Illinois Governor Bruce Rauner has decided that allowing his state’s municipalities to declare bankruptcy is an important arrow in his quiver to break “the corrupt bargain that is crushing taxpayers”—namely union influence and membership rates in Illinois. ….
…. So the recent big city Chapter 9’s eliminated costly health care benefits and deeply discounted capital market creditors’ debts, but nonetheless preserved most of their pension payments. Why they struck that balance is critical for Illinois voters and politicians to understand. Rationales in each city varied, but two main themes emerged.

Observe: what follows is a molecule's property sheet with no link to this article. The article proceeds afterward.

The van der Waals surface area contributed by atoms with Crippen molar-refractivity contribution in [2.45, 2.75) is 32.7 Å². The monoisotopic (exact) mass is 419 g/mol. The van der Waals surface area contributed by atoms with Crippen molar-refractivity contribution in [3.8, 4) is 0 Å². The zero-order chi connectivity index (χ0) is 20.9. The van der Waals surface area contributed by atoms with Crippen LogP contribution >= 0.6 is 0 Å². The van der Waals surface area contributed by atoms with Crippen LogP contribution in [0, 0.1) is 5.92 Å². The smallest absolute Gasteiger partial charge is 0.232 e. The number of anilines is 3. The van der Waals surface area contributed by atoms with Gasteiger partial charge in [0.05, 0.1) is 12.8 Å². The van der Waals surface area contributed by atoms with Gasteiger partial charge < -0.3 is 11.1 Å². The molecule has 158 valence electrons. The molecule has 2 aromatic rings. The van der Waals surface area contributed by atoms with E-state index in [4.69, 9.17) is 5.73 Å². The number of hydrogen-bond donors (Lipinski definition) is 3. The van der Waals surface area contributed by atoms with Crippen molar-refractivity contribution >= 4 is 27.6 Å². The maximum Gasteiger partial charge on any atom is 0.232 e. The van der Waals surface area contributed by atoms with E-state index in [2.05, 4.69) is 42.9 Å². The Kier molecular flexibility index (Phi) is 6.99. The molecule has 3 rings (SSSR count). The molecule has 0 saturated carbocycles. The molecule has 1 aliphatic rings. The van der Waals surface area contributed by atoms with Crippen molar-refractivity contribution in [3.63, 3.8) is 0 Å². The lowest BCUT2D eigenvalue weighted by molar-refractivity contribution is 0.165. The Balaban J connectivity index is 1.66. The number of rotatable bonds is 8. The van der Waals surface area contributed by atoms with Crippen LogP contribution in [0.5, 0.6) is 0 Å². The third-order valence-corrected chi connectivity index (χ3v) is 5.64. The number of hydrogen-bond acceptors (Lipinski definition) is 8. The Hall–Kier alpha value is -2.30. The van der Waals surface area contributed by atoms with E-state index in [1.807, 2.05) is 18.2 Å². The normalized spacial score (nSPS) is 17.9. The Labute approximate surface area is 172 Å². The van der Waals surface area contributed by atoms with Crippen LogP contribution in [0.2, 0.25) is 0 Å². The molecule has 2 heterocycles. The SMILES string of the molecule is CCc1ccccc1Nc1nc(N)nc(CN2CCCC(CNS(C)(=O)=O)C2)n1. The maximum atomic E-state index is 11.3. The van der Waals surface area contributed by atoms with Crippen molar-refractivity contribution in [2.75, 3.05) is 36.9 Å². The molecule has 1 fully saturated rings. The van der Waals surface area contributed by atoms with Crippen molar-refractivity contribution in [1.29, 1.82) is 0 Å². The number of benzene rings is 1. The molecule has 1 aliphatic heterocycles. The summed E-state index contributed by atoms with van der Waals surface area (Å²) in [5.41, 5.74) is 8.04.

First, the plan authors in Detroit saw that cutting their retirees’ benefits would sink many retirees below the poverty line in the city and the region. This was a painful humanitarian reality, but so too was it an economic one: a municipal debtor has to be stable enough to pay its obligations under its bankruptcy plan. More concentrated local poverty does not help. A second main argument against cutting pension benefits showed up in Stockton. Officials determined that cutting benefits and thereby being excluded from the state pension system would make the city uncompetitive for public employees, especially police. That was a hard pill to swallow for a city with a spiking homicide rate and no cash to spare on competitive wages. Many other concerns surfaced in both cities as well, but they amounted to a bottom line determination that there were vanishingly few fat cat pensioners to be found, and the municipalities would be even worse off—as a debtor, as a city—if they cut into their retirees’ payments. (Because these big cases and others have effectively settled, the legal fairness of the decision not to cut pension payments has never been tested by a higher court, but there are compelling arguments that these decisions are consistent with Chapter 9.) …..